If You Made a New Year's Resolution to Lose Weight, You Better Read This First

It's a snowy day here in New England and I'm sitting in my livingroom watching Poupon run from window to window trying to catch the big, fluffy snowflakes falling outside just beyond his reach. He's determined to keep at it despite the fact that he never gets the prize. Poor dear... 

Makes me think of trying to lose weight in the New Year. We get fed up with being fat, make a resolution, start a new diet and lose some weight, only to gain it all back later on.  

I've done that dance. At the beginning of 2006 I lost twenty-five pounds after training with my husband Michael for four months. I felt like a million bucks. Then I gained it all back and felt defeated. I was miserable living in my body. 

When I turned fifty I became acutely aware of the limited time I had left on the planet. I thought about it a lot. Not in a dark, morose kind of way.  Instead, I used the ticking clock of mortality as positive pressure to inspire me to think carefully about the choices I made as I moved forward with my life.   

I thought about making a bucket list. Did I want to take a bike trip through the Tuscan countryside or see the Taj Mahal? Maybe publish a novel instead of self-help? As I considered the idea, there was one dream that haunted me - I wanted to live peacefully in my body. 

It's not easy being a woman. Our bodies are scrutinized, objectified, measured, and judged. And, at that time in my life, the most relentless judge of all was the one living in my head.  

If you've ever lost and regained weight you know how horrible it feels. You long for the strength and peace you felt in your body when the weight was gone, the joy of wearing fun clothes, and the freedom of no longer sharing your life with a nasty inner critic. So I created a bucket list with only one item: To live peacefully in my body before I die. 

It was right around this time that I read Geneen Roth's book, Women, Food and God and realized that I wasn't hungry for thinness, I was hungry for aliveness and I was using food to manage that desire. That's when I decided to never diet again. Ever. 

Geneen's book also helped me make the connection between eating and feeling and it inspired me to begin a practice of inquiry. I wanted to understand what was really going on every time I put food in my mouth. I paid attention to what I felt each time I had something to eat. And while it feels vulnerable to admit this, here's some of what I discovered:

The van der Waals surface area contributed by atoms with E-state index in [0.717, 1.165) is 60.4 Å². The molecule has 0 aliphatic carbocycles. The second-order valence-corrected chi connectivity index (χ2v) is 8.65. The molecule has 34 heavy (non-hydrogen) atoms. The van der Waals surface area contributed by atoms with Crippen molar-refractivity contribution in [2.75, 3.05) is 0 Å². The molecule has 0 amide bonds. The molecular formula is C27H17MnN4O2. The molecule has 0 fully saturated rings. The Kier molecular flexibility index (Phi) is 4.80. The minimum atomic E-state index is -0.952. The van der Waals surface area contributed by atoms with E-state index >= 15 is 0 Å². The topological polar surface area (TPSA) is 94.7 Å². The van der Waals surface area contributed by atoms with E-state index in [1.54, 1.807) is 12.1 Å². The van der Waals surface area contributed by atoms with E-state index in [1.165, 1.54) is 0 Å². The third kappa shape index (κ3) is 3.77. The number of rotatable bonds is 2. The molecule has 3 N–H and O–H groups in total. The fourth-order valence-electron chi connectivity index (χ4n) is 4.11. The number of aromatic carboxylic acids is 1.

I ate because I felt lonely.   

I ate because I felt embarrassed about feeling lonely. 

I ate because I felt bored. 

I ate because I didn't feel met by the person sitting across from me during dinner. 

I ate when I was pissed. I piled food on top of an ever-increasing mountain of rage, rage that not only belonged to me, but the women who came before me. 

I ate because I longed for comfort, pleasure, and sweetness. 

I ate because I subconsciously knew it added weight to my body and more weight meant more safety. 

I ate to level the playing field. 

I ate when I felt sad and couldn't lift myself above the clouds. 

I ate because I'd worked hard, dammit, and I felt entitled to a reward. 

I ate to keep resentment at bay, resentment born from exploiting myself for far too long.  

I ate because it was the quickest way to feel good without needing to ask anyone for anything and risk being disappointed or rejected.  

I ate because I felt so guilty about gaining all that weight back.

That was a big one. The guilty seek punishment. And I punished myself every day with food. And we wonder why diets don't work.

Little by little, I'm happy to say that the practice of inquiry has taught me so much about myself. In order to live peacefully in my body, I didn't need a weight loss program, I needed to tend to my feelings - welcome them, honor them, and allow them to teach me about my needs. That's when the real work began. 

It's been over a year and while I've lost fifteen pounds so far, the real reward has been in learning to trust myself, to take better care of my needs, and to use my feelings as a guide to making smart choices. And I'm no longer living with the nasty judge in my head. 

So if you happened to set a New Year's resolution that included losing weight, please remember to start on the inside. It's rarely about what you're eating, and more likely about the feelings trying to get your attention. Listen.

Take Action Challenge 

This week's video is an inspiring ten-minute TED talk about growing food. Check out this video here. Thanks, Reid!

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Cheryl Richardson

Cheryl Richardson is the author of The New York Times bestselling books, Take Time for Your Life, Life Makeovers, Stand Up for Your Life, The Unmistakable Touch of Grace and her new book The Art of Extreme Self Care. She was the first president of the International Coach Federation and holds one of their first Master Certified Coach credentials.

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